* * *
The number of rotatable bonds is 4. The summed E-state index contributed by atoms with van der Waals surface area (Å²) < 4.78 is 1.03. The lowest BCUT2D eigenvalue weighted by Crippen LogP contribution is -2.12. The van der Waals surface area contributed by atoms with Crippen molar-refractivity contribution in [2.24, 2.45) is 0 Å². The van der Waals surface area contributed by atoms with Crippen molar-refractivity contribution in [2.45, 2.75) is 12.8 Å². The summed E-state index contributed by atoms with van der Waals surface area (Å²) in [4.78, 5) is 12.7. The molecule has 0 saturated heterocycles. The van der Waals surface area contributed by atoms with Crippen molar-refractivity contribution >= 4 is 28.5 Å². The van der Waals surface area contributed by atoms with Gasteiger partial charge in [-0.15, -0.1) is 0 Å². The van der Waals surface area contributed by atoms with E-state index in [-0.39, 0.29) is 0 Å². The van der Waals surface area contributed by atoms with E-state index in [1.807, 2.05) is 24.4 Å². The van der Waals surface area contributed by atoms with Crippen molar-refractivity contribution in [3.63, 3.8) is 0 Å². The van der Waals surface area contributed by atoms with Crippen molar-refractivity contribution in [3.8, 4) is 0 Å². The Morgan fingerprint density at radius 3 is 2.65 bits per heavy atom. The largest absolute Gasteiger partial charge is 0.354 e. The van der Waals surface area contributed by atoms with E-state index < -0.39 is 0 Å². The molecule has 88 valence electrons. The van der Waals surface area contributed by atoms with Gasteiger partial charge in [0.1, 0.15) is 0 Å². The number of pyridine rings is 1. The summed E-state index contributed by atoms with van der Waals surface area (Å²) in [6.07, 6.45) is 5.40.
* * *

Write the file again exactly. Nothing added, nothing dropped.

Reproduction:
The number of rotatable bonds is 4. The summed E-state index contributed by atoms with van der Waals surface area (Å²) < 4.78 is 1.03. The lowest BCUT2D eigenvalue weighted by Crippen LogP contribution is -2.12. The van der Waals surface area contributed by atoms with Crippen molar-refractivity contribution in [2.24, 2.45) is 0 Å². The van der Waals surface area contributed by atoms with Crippen molar-refractivity contribution in [2.45, 2.75) is 12.8 Å². The summed E-state index contributed by atoms with van der Waals surface area (Å²) in [4.78, 5) is 12.7. The molecule has 0 saturated heterocycles. The van der Waals surface area contributed by atoms with Crippen molar-refractivity contribution >= 4 is 28.5 Å². The van der Waals surface area contributed by atoms with Gasteiger partial charge in [-0.15, -0.1) is 0 Å². The van der Waals surface area contributed by atoms with E-state index in [-0.39, 0.29) is 0 Å². The van der Waals surface area contributed by atoms with E-state index in [1.807, 2.05) is 24.4 Å². The van der Waals surface area contributed by atoms with Crippen molar-refractivity contribution in [3.63, 3.8) is 0 Å². The van der Waals surface area contributed by atoms with Crippen molar-refractivity contribution in [3.8, 4) is 0 Å². The Morgan fingerprint density at radius 3 is 2.65 bits per heavy atom. The largest absolute Gasteiger partial charge is 0.354 e. The van der Waals surface area contributed by atoms with E-state index < -0.39 is 0 Å². The molecule has 88 valence electrons. The van der Waals surface area contributed by atoms with Gasteiger partial charge in [0.1, 0.15) is 0 Å². The number of pyridine rings is 1. The summed E-state index contributed by atoms with van der Waals surface area (Å²) in [6.07, 6.45) is 5.40.